- Caroline Parr
Nine months before Rosa Parks made history, a fifteen-year-old girl was arrested for refusing to move to the back of a bus in Montgomery, Alabama. Claudette Colvin was well aware of the convoluted rules about where blacks could sit on the city buses, but on this day she decided not to obey the bus driver’s command to give up her seat. She was arrested and eventually convicted of assault and violating the segregation law.
Deemed too emotional to become the public face of the civil rights cause, Colvin has been a footnote to history for the last fifty years. But that has changed with the publication of Philip Hoose’s “Claudette Colvin: Twice Toward Justice,” winner of this year’s National Book Award for Young People’s Literature.
Hoose based his book on extensive interviews with Colvin, her family and classmates. It’s a compelling story, made even more powerful by Hoose’s careful depiction of the issues of class and race that contributed to Colvin’s low profile in the civil rights movement. Middle school students will find this biography of a courageous yet imperfect teen an eye-opening story.
"Ahhh. Bed, book, kitten, sandwich. All one needed in life, really." Readers who agree with this sentiment will love the voice of Callie, a spunky eleven-year-old girl with six brothers and a problem. In her small Texas town in 1899, Callie is expected to learn how to sew, knit, cook and play the piano, and eventually “come out” in society. Callie would much rather be swimming in the pond and studying the natural world with her grandfather, a retired businessman who is trying to distill whiskey out of pecans and has corresponded with Charles Darwin.
In “The Evolution of Calpurnia Tate” by first-time novelist Jacqueline Kelly, Callie watches her adored oldest brother fall in love for the first time (it doesn’t go well, thanks to Callie), unexpectedly wins a prize for tatting at the county fair (third prize – there were only three entries), and helps her grandfather to identify a hitherto unknown species of vetch. She speculates about attending the University of Texas one day and with some reluctance faces up to her mother’s expectations for her only daughter.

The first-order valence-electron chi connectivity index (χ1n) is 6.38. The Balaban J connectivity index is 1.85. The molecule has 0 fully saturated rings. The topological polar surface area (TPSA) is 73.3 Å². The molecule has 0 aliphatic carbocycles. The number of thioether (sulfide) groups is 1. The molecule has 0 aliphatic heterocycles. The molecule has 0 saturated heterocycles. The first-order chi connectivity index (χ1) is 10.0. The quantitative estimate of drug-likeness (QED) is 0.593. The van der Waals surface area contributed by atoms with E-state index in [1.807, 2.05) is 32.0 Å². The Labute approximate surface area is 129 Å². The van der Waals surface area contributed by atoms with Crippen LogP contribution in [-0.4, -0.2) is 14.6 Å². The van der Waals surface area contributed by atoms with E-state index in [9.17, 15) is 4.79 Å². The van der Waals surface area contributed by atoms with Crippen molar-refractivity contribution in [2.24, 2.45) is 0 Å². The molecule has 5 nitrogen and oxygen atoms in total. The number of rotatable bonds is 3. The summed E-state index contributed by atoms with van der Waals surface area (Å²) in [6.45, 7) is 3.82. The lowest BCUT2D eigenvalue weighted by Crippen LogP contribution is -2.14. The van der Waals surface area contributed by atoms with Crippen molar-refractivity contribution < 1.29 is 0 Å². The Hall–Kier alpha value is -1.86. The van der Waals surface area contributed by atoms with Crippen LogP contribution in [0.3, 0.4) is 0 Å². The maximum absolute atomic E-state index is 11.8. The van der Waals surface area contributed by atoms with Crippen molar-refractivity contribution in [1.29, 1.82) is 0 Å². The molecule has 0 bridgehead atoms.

Kelly paints a vivid portrait of a family, a time and a place, but most important, she presents a believable young girl who tries, with humor and intelligence, to make sense of her world and her future.
Fans of Eoin Colfer’s action-packed Artemis Fowl books will welcome Emma Clayton’s “The Roar.” In a dystopian future, walled cities protect the human population from plague-ridden animals. Twelve-year-old Mika, living in overcrowded London with his parents, is convinced that his twin sister Ellie, thought to have drowned the year before, is still alive. He’s right – as the book opens, she’s piloting a Pod Fighter with her pet monkey and fleeing the evil Mal Gorman, a billionaire who plans to turn a generation of kids into his own private army.
If this sounds like a mixture of James Bond and Orson Scott Card, you’re right. Human mutations, ecological disasters, cyborg animals and virtual reality games combine for a science fiction story that middle school fans will devour in one sitting. Readers impatient for a sequel will be glad to know that Clayton is working on the third draft of “The Whisper” (tentative title) right now.